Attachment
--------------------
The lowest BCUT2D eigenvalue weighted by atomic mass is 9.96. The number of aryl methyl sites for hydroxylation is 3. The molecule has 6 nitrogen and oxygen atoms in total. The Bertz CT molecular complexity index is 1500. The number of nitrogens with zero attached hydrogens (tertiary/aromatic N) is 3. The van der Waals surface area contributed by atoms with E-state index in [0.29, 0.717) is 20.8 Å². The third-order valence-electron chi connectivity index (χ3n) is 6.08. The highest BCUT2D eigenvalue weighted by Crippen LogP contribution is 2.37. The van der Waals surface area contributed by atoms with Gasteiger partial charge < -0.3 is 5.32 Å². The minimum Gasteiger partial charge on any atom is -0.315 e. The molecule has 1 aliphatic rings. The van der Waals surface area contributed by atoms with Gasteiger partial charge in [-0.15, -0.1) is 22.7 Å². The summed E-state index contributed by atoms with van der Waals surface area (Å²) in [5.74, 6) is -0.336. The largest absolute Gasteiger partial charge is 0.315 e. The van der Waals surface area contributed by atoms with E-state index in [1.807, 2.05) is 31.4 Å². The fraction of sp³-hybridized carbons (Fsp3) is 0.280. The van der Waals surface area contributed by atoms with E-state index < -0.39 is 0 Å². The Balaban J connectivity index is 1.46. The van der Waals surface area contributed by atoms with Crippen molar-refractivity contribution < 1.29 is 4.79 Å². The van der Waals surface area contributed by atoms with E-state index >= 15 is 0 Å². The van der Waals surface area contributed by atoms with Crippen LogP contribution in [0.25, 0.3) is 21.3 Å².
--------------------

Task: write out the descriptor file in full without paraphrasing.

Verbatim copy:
The lowest BCUT2D eigenvalue weighted by atomic mass is 9.96. The number of aryl methyl sites for hydroxylation is 3. The molecule has 6 nitrogen and oxygen atoms in total. The Bertz CT molecular complexity index is 1500. The number of nitrogens with zero attached hydrogens (tertiary/aromatic N) is 3. The van der Waals surface area contributed by atoms with E-state index in [0.29, 0.717) is 20.8 Å². The third-order valence-electron chi connectivity index (χ3n) is 6.08. The highest BCUT2D eigenvalue weighted by Crippen LogP contribution is 2.37. The van der Waals surface area contributed by atoms with Gasteiger partial charge < -0.3 is 5.32 Å². The minimum Gasteiger partial charge on any atom is -0.315 e. The molecule has 1 aliphatic rings. The van der Waals surface area contributed by atoms with Gasteiger partial charge in [-0.15, -0.1) is 22.7 Å². The summed E-state index contributed by atoms with van der Waals surface area (Å²) in [5.74, 6) is -0.336. The largest absolute Gasteiger partial charge is 0.315 e. The van der Waals surface area contributed by atoms with E-state index in [1.807, 2.05) is 31.4 Å². The fraction of sp³-hybridized carbons (Fsp3) is 0.280. The van der Waals surface area contributed by atoms with E-state index < -0.39 is 0 Å². The Balaban J connectivity index is 1.46. The van der Waals surface area contributed by atoms with Crippen molar-refractivity contribution < 1.29 is 4.79 Å². The van der Waals surface area contributed by atoms with E-state index >= 15 is 0 Å². The van der Waals surface area contributed by atoms with Crippen LogP contribution in [0.25, 0.3) is 21.3 Å².